A scream comes from an approaching wagon and interrupts her. A distraught woman is bringing her ill husband to Claire to heal. But it’s too late. The woman has waited too long and used the remedies of her time such as blood-letting and mercury to help her husband. But there is nothing Claire can do for him. From the look on Claire’s face, and her glances at Brianna, Claire could’ve healed the man if the woman had come sooner.
Meanwhile, Jamie is with Lieutenant Knox and his troops, searching for Regulators, and of course, the infamous, Murtagh Fitzgibbons. The conversation between Jamie and the “affable” Knox is a game of cat and mouse. Jamie, of course, does not want to catch Murtagh.
A messenger arrives, telling Jamie and Knox of an attack by Regulators in a nearby town. But good news, three of the Regulators have been captured. Well, this is not great news to Jamie—what if Murtagh is one of them?
Back on Fraser’s Ridge, Claire is frustrated about what she can accomplish from what she can’t when it comes to healthcare. This dismay forces her to take a risky, gruesome step. She performs an autopsy on the body of the dead man, wanting to confirm what killed him and how she might’ve saved him despite the barbaric medical remedies commonly used. She shares her efforts (the autopsied corpse) with Brianna, who is better at drawing pictures than looking at an eviscerated body. But Bree has a warning for Claire–what if Claire’s efforts to bring modern medicine to Fraser’s Ridge changes history. Is Claire willing to accept the consequences? Claire counters by pointing out Brianna came back in time to change history herself by warning her parents of their published deaths by fire.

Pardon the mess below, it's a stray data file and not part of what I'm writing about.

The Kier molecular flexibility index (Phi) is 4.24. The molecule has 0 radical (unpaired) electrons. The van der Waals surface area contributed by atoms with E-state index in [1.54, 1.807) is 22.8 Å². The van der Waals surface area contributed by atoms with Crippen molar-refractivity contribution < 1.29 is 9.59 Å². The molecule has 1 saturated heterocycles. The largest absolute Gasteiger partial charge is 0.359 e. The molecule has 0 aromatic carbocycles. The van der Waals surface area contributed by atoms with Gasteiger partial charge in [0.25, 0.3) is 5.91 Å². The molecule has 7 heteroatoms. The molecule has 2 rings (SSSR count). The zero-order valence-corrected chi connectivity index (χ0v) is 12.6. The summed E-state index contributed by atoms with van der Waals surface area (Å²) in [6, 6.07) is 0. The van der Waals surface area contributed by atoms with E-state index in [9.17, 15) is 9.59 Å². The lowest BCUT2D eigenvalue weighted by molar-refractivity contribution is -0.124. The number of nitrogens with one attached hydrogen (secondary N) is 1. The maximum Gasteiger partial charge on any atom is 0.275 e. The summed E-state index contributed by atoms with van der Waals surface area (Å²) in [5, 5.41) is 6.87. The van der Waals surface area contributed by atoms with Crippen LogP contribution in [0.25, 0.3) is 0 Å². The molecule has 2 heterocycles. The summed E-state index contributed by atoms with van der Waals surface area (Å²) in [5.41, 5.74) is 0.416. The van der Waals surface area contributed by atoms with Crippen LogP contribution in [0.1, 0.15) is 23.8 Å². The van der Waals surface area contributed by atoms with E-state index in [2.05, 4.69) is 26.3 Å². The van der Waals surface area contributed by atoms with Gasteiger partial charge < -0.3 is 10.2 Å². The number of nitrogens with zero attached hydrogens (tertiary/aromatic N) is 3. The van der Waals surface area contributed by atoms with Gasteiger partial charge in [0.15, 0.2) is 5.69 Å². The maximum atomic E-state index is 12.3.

Brianna departs, needing air as well as a break from her mother’s truth. Later, Claire wanders outdoors, contemplating her options, and comes across Marsali (Fergus’s wife), who is butchering a deer. Marsali shows talent with the butcher’s knife and a keen understanding of a deer’s anatomy as she cuts, slices, and dices.